Loading...

Economic Models, Ray Dalio and DIY Music

So I’m working my way through Ray Dalio’s Principles right now and thus far it has been an enlightening read. The book actually recommended that I spend some time watching his truly excellent video called “How the Economic Machine Works”. You can go watch it right HERE, but it inspired me to write today about economic machines and the music industry. While he spends a lot of time talking about the importance of credit I wanted to delve a little bit into the basic idea of production being directly tied to income and the size of a market dictating whether you fall into a boom or bust cycle. I have always held the belief that if musicians thought a little bit more about the simple economic machine of the music industry they would find themselves engaging in more long term success and be able to more accurately calculate potential sales. All of this revolves around a core tenet of Dalio’s video, one mans spending is another mans earning.

This is sort off the crux of the music industry right? If you want to earn $40,000 a year or whatever you consider to be a good wage you need to find people willing to spend enough that you can earn that $40,000 a year. It’s important to remember too that for you to net that amount of money your gross will likely need to be double that if not more. So if one mans spending is another mans earning, this means that you are going to have a hard time generating that $80,000 of income. It’s also important to realize that when a fan spends $1,000 on music annually, even if it was ALL on your band, at least half of that would be going into tickets which you probably don’t always get a huge cut from. Of course it’s incredibly hard to find a fan who spends $1,000 on music annually. Yet there are all these musicians out there trying to make a living wage from this.

Consider this example, for every thousand people there are a few, perhaps two or three who eat, breathe and shit the music in your scene, not as movers and shakers but as fans. I’m talking about someone who attends 10 shows a month and spends at least $20 on merch every night they go out. Cool. These people exist and are good people to know for sure. They bring real value to the scene and their spending becomes your earning. The thing is – how many of those people can you expect to see on a given night on tour? Huntington, West Virginia probably only has one of those dudes, but there are twenty metal shows a month there. New York probably has a hundred, but they are spread out over dozens of shows a week. Once you start to realize this, you see that it’s very hard to find an economic model that shows you making a significant amount of money for every night when you’re out on the road.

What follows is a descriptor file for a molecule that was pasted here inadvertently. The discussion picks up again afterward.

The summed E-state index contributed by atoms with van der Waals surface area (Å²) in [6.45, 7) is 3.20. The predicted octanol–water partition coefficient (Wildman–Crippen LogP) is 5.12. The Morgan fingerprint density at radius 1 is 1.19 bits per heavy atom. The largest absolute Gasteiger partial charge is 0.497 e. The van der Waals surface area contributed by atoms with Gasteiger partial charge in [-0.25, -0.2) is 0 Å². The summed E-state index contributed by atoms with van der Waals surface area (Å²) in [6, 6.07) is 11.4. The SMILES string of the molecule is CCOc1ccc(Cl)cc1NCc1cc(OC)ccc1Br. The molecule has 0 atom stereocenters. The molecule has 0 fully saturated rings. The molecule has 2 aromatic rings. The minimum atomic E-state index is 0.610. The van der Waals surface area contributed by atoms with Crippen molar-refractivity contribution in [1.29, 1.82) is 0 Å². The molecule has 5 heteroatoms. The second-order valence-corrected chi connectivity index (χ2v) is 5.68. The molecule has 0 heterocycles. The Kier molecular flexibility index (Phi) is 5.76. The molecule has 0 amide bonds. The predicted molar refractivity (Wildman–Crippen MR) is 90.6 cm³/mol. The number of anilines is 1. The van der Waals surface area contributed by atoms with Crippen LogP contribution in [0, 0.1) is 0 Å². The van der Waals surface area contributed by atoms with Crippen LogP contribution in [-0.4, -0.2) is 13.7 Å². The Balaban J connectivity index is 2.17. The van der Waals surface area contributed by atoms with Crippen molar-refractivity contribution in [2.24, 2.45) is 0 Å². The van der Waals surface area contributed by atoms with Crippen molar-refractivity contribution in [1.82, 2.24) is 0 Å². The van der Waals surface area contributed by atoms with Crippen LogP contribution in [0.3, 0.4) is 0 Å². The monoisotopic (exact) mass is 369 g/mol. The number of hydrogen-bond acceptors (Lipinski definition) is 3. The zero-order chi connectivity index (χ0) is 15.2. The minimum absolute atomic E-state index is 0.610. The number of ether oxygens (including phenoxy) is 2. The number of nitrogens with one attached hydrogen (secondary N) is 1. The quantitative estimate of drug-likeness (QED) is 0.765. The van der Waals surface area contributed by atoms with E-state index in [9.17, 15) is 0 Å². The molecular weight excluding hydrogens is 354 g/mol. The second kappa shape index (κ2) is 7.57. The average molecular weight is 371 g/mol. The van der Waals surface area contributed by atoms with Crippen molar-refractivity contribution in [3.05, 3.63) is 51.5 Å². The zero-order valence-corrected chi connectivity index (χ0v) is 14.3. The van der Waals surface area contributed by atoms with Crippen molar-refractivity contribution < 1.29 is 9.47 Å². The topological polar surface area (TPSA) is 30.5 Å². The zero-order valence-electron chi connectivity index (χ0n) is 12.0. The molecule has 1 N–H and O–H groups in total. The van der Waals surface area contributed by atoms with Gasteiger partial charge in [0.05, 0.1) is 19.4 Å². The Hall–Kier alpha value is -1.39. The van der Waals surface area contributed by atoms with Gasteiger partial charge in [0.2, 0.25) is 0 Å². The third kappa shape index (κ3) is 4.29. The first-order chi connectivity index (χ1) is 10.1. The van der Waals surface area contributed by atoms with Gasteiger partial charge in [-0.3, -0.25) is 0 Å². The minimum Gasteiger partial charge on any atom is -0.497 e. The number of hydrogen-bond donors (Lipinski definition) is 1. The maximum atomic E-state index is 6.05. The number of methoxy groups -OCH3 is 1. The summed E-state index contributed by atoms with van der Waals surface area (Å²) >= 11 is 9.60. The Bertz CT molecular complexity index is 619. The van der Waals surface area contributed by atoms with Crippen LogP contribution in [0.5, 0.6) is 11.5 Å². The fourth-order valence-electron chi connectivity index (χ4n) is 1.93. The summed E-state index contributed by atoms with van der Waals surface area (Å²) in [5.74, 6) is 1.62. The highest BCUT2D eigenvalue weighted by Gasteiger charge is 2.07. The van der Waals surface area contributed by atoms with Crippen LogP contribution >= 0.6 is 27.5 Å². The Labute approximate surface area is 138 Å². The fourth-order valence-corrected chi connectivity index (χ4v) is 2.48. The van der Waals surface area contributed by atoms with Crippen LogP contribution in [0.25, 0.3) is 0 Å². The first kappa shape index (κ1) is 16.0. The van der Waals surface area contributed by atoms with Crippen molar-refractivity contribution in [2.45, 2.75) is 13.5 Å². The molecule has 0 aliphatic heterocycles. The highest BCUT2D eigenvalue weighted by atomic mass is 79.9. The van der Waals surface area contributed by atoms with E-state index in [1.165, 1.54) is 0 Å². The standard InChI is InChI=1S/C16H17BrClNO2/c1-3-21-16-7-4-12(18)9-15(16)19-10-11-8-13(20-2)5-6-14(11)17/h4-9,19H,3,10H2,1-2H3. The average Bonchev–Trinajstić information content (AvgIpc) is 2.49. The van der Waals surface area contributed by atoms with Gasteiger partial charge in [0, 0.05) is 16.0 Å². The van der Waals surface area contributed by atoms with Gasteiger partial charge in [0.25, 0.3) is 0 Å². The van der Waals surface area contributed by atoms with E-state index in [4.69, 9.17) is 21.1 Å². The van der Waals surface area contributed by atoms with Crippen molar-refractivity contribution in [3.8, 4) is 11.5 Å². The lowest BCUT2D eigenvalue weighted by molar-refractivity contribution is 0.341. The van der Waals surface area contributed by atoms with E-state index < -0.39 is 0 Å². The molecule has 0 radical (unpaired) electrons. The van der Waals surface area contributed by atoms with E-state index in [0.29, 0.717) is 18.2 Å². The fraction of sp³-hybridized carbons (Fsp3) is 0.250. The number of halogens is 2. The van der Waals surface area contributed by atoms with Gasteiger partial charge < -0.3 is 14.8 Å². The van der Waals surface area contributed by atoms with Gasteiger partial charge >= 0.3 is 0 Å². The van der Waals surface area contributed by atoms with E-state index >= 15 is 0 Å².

This is why I always am an advocate for two advanced metrics for determining the success of your band. The first metric is the merch per head. You can’t always guarantee a great turnout, but what you can do is guarantee that your merch game is not only excellent but also that you can try and sell to every single in the person in the room. The merch per head thus is the amount of money you made from selling merch divided by the number of people at a show. If you are routinely clearing $5 a head that means that your band is probably doing something right and has a chance of going somewhere. There are ways to artificially bump up this stat, but again it’s based on the idea that one mans spending is anothers earning. It’s a lot easier to get someone to part with $5 than it is to get them to part with $20, and you are only trying to make $5 a head. People have limited discretionary income after all and your job is to make sure not all of it goes to beer.

The other advanced metric I like to use is the delta growth in income. This is another great way to make sure you are growing in a reasonable and effective way. The delta growth is the derivative of the increase in gross sales between tours. In other words, if your first tour you make $1000, the second you make $2000 and the third you make $3000 your band is growing, but growing consistently so the delta growth is 1. However if on your first tour you make $1000, your second $2000 and your third $3500 your delta growth is 500. This is just another way to apply basic economic principles to ensure that you are expanding in a way that is effective. It’s taking example from the more profitable aspects of the business and applying them to your DIY band. Understanding economic growth for a project is crucial as you map out the future.

There are obviously a whole bunch of other lessons that I am going to be extrapolating from Mr. Dalio in the next coming weeks and months but I think this might be an effective jumping off point. It’s important to look at the systems that run the music industry as similar to any other system. Hell, that’s why I got into small business consulting, so that I could understand financial systems better and thus bring more to my clients. You can never forget that the more you learn the more you earn, so you had better goddamn focus on trying to figure out how a lot of these individual components lock together to create something beautiful, predictable and potentially highly profitable.

Posted in Most RecentTagged , , , , , , , , , , ,

Leave a Reply